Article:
Here are all of our articles about scuba diving in Puerto Rico. Click the links below! Want to write for us? Hit us up at Justin@artofscubadiving.com
Travel information about Puerto Rico
Puerto Rico is an unincorporated territory of the United States which name translates to Spanish as “Rich Port”. With a total area of 9,104 km and a population of 3,674,209, this place is full of mountains, waterfalls, and tropical rainforest. It also features colorful structures and massive, centuries-old fortresses.
Capital city of Puerto Rico: San Juan
Closest neighbors to Puerto Rico: East of the Dominican Republic, northeastern of the Caribbean, west of both the U.S. Virgin Islands and the British Virgin Islands and and it’s also at the southeast of Florida, USA.
Best times to visit Puerto Rico: Best time to visit is Mid-April to June for it is spring and the weather is still sunny and breezy. June is the hottest time of the month but you are able to witness San Juan’s best events where street fair and tasting booth are present.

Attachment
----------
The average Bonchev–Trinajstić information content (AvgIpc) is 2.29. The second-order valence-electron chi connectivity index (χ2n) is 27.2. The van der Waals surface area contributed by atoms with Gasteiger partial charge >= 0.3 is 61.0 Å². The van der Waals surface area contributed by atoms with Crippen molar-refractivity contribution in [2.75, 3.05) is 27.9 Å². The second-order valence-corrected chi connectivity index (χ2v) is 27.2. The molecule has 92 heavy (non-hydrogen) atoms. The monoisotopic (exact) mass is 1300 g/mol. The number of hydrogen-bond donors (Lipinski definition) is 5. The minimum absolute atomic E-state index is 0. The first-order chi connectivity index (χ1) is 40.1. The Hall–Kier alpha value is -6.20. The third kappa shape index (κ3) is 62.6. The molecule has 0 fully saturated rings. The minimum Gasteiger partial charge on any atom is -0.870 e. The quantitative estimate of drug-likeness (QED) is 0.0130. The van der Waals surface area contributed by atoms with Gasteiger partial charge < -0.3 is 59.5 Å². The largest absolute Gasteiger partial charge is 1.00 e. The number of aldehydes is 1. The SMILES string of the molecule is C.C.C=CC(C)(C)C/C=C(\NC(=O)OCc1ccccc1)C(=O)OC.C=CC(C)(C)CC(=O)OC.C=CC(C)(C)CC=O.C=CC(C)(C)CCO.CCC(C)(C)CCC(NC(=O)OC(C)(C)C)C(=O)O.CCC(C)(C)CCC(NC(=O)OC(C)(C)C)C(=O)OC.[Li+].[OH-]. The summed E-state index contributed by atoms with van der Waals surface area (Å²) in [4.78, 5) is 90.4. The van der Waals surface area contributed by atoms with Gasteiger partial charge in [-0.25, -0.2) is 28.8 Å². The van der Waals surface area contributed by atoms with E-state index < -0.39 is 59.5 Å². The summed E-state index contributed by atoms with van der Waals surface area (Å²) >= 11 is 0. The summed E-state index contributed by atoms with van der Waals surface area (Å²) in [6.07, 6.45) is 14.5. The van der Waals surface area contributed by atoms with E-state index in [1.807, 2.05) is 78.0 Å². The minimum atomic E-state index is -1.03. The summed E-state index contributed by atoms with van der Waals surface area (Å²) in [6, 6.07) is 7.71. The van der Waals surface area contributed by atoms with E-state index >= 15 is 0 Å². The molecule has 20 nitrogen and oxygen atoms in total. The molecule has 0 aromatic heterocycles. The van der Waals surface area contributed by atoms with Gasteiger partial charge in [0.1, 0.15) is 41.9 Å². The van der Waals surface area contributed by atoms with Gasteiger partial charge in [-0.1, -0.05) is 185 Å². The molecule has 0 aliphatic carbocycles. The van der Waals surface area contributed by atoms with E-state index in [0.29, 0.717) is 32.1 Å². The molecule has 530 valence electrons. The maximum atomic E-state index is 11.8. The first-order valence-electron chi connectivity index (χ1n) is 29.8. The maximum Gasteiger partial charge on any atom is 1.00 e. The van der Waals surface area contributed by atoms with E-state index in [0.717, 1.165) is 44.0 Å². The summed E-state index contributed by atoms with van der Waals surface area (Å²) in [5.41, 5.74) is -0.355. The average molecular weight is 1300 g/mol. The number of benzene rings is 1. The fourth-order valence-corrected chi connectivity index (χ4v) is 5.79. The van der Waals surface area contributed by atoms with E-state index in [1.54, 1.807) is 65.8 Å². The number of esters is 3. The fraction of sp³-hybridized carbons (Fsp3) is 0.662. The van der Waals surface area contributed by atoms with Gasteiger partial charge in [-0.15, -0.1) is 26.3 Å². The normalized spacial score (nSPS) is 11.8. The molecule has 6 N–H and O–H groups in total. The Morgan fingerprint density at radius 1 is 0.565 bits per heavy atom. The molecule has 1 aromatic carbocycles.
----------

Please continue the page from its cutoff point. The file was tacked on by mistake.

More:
How to get to Puerto Rico: There are 13 non-stop flights from Puerto Rico to the US that will take you just 4 hours from New York to San Juan.
Visa requirements for Puerto Rico: There is no visa and passport required for US citizens, you’ll just need to show some official government-issued identification such as driver’s license.
Currency of Puerto Rico: The currency is United States Dollar.
Official Language of Puerto Rico: The official languages are Spanish and English.
UNESCO World Heritage sites in Puerto Rico
There are 3 UNESCO World Heritage Sites in Puerto Rico.
- La Fortaleza
- El Morro
- Castillo de San Cristóbal
Scuba diving safety tips
Keep these rules of thumb in mind whenever you are on or by the water:
- Think safety at all times. Planning reduces risk and gives you more worry-free fun.
- Bring the necessary equipment. It should be in good condition and easily accessible.
- Respect the sea and the weather. Only go out with your boat when it is safe.
- Follow the rules of the sea, and make sure you know what they are.
- Wear life jackets or other flotation devices.
- Make sure you are rested and sober. Do not drive a boat while under the influence of alcohol or drugs.
- Be considerate, and remember that safety, the environment, and the well-being of everybody is a common responsibility.